Let's imagine that the faculty learning community is going to do research together on its members' uses of ePortfolios, in order to discover ways in which its members could improve learning in their courses.
Up until now, if the community were interested in using a survey or interview protocol, members might have assumed that all students in all classes would need to be asked the same questions, so that faculty could pool their data:
- "How satisfied are you with the use of ePortfolios in this course?"
- "Is the ePortfolio easy to use?"
- "How much is the ePortfolio helping you learn?"
These are 'lowest common denominator' questions. After the community gets answers to questions, would they really understand student learning any better? would they have learned something useful for improving learning? Probably not. The questions are so sterile because they have to be conceptually broad enough to cover the wide variety of uses of ePortfolios across courses.
And there are many activities for which ePortfolios can be used, but only a few are likely to be important in any one course. Here's a list that Susan Kahn (IUPUI) and I developed:
- Reflection as a means of deepening learning
- Integrate/synthesize prior learning and course learning
- Student academic self-assessment, guidance (within degree program)
- Building a sense of professional identity
- Personal/developmental: Each student develops/describes own goals & abilities
- Audiences and assessors for the student’- more, better
- Learning communities, support of
- Department reframes major in terms of competences across courses
- Faculty share practices, perspectives
- Job and school applications
- External accountability
Research would be much easier for a community if all its members used ePortfolios the same way. But the needs of real faculty learning communities is seldom this neat. Different faculty are likely to use ePortfolios in different ways. And that's where the matrix survey can play such an important role in supporting more focused, flexible research.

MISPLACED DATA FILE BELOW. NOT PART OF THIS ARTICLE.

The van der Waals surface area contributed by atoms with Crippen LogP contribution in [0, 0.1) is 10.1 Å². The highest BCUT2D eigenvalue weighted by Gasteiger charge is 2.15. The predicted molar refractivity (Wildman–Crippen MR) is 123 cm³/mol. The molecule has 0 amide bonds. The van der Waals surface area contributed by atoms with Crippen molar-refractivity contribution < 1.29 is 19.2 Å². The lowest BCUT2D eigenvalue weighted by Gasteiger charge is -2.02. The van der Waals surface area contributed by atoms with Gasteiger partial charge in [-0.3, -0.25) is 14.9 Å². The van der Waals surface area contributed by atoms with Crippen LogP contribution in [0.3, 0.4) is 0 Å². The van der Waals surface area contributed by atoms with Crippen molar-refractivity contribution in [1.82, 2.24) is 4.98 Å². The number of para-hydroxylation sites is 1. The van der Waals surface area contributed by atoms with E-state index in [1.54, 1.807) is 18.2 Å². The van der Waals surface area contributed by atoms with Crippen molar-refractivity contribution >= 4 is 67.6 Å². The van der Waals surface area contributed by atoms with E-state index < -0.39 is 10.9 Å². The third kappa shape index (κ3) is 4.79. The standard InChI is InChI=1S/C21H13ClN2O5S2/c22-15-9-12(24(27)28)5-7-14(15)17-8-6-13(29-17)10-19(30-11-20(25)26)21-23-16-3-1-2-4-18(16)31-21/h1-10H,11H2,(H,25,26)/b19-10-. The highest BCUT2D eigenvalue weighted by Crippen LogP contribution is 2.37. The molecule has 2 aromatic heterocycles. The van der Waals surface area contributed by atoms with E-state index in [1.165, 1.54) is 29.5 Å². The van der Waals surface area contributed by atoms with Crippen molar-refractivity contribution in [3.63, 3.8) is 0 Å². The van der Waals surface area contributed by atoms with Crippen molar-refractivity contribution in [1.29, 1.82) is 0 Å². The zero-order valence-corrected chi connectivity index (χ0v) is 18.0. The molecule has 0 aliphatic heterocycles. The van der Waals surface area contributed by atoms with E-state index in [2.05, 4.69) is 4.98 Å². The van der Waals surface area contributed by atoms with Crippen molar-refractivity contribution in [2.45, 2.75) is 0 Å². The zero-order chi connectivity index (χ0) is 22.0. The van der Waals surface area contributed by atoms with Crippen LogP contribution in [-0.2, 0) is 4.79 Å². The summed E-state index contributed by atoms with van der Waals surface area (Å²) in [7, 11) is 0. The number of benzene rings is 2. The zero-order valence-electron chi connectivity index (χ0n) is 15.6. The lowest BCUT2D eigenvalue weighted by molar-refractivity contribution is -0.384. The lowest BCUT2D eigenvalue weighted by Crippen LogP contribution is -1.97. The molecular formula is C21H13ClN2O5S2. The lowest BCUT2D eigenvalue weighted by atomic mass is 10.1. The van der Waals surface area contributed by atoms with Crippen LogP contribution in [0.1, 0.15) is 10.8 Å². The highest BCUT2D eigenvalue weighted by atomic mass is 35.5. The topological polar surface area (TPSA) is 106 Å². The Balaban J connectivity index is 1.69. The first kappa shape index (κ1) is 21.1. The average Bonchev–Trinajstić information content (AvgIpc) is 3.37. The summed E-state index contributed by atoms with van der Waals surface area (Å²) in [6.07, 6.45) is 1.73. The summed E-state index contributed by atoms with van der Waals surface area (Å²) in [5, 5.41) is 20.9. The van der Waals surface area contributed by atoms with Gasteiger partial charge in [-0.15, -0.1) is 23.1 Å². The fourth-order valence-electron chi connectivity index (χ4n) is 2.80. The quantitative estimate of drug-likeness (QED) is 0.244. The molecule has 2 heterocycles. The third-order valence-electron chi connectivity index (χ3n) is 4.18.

Imagine members of the community working together to develop a useful set of student feedback questions for each of those eleven activities above (assuming each of those activities was a goal for at least one of the participating faculty).
Flashlight Online 2.0 enables each faculty member to fill in a menu specifying which of those eleven activities are important for her course, automatically a student response form that contains only questions about those particular activities.
Once the students have responded:
a) the individual faculty member can get a report on how her students have responded; and
b) the faculty learning community can get a report on how all their students have responded, activity by activity, for all eleven activities. Imagine that there are 25 courses being studied. The report on activity 1 might come from 17 of those courses, on activity B from 4 of those courses, and so on. The community could use this pool of data to study each activity, searching for insights from the larger pool of data. I emphasize activity F in my course and saw something that surprised me from my own students: is that typical for courses that emphasize activity F? or unusual?
Such a survey is not just a one-time thing. The faculty learning community could use its matrix survey term after term, even if different members of the community were on different academic schedules (or even at different institutions), accumulating data.
To read more about matrix surveys, with examples of such survey questions for different uses of ePortfolios, click here.
To comment on this idea or ask questions, please post a comment below.
And, most importantly, if you are interested in working with us on developing such a matrix survey strategy for a faculty learning community (or any other purpose), please contact me.